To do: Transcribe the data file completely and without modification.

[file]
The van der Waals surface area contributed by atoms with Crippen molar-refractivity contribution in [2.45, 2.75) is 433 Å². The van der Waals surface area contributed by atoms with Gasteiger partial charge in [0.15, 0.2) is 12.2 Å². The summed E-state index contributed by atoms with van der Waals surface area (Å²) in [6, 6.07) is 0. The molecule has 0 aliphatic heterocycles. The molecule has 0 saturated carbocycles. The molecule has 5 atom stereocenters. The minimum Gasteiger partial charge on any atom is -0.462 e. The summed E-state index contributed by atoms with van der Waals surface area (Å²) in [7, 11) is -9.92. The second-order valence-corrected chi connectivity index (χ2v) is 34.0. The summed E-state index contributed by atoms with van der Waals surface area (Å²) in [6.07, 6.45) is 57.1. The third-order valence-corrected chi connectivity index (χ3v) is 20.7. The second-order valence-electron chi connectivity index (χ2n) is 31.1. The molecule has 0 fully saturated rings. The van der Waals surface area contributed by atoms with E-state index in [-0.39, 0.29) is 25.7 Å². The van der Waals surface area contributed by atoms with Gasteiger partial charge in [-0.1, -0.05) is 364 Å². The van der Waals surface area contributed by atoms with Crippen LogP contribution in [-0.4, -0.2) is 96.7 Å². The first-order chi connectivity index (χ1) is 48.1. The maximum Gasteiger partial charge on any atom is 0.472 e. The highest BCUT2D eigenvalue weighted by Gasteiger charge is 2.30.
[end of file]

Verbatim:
The van der Waals surface area contributed by atoms with Crippen molar-refractivity contribution in [2.45, 2.75) is 433 Å². The van der Waals surface area contributed by atoms with Gasteiger partial charge in [0.15, 0.2) is 12.2 Å². The summed E-state index contributed by atoms with van der Waals surface area (Å²) in [6, 6.07) is 0. The molecule has 0 aliphatic heterocycles. The molecule has 0 saturated carbocycles. The molecule has 5 atom stereocenters. The minimum Gasteiger partial charge on any atom is -0.462 e. The summed E-state index contributed by atoms with van der Waals surface area (Å²) in [7, 11) is -9.92. The second-order valence-corrected chi connectivity index (χ2v) is 34.0. The summed E-state index contributed by atoms with van der Waals surface area (Å²) in [6.07, 6.45) is 57.1. The third-order valence-corrected chi connectivity index (χ3v) is 20.7. The second-order valence-electron chi connectivity index (χ2n) is 31.1. The molecule has 0 fully saturated rings. The van der Waals surface area contributed by atoms with E-state index in [-0.39, 0.29) is 25.7 Å². The van der Waals surface area contributed by atoms with Gasteiger partial charge in [-0.1, -0.05) is 364 Å². The van der Waals surface area contributed by atoms with Crippen LogP contribution in [-0.4, -0.2) is 96.7 Å². The first-order chi connectivity index (χ1) is 48.1. The maximum Gasteiger partial charge on any atom is 0.472 e. The highest BCUT2D eigenvalue weighted by Gasteiger charge is 2.30.